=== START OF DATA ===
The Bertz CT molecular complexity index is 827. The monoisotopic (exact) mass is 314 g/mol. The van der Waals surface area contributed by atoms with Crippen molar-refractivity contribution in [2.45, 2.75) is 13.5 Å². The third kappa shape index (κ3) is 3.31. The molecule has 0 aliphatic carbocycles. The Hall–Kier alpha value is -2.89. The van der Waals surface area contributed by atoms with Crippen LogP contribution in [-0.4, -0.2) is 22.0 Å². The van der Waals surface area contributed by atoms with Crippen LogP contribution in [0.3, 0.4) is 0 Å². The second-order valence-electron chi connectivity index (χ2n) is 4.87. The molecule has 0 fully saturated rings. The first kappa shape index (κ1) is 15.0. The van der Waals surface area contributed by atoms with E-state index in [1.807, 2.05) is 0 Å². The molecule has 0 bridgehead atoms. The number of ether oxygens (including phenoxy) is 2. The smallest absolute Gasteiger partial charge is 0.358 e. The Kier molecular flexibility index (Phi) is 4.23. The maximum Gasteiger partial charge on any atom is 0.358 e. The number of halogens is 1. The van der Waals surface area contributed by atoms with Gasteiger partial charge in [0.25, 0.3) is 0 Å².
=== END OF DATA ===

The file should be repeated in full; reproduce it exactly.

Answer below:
The Bertz CT molecular complexity index is 827. The monoisotopic (exact) mass is 314 g/mol. The van der Waals surface area contributed by atoms with Crippen molar-refractivity contribution in [2.45, 2.75) is 13.5 Å². The third kappa shape index (κ3) is 3.31. The molecule has 0 aliphatic carbocycles. The Hall–Kier alpha value is -2.89. The van der Waals surface area contributed by atoms with Crippen LogP contribution in [-0.4, -0.2) is 22.0 Å². The van der Waals surface area contributed by atoms with Crippen LogP contribution in [0.3, 0.4) is 0 Å². The second-order valence-electron chi connectivity index (χ2n) is 4.87. The molecule has 0 fully saturated rings. The first kappa shape index (κ1) is 15.0. The van der Waals surface area contributed by atoms with E-state index in [1.807, 2.05) is 0 Å². The molecule has 0 bridgehead atoms. The number of ether oxygens (including phenoxy) is 2. The smallest absolute Gasteiger partial charge is 0.358 e. The Kier molecular flexibility index (Phi) is 4.23. The maximum Gasteiger partial charge on any atom is 0.358 e. The number of halogens is 1. The van der Waals surface area contributed by atoms with Gasteiger partial charge in [0.25, 0.3) is 0 Å².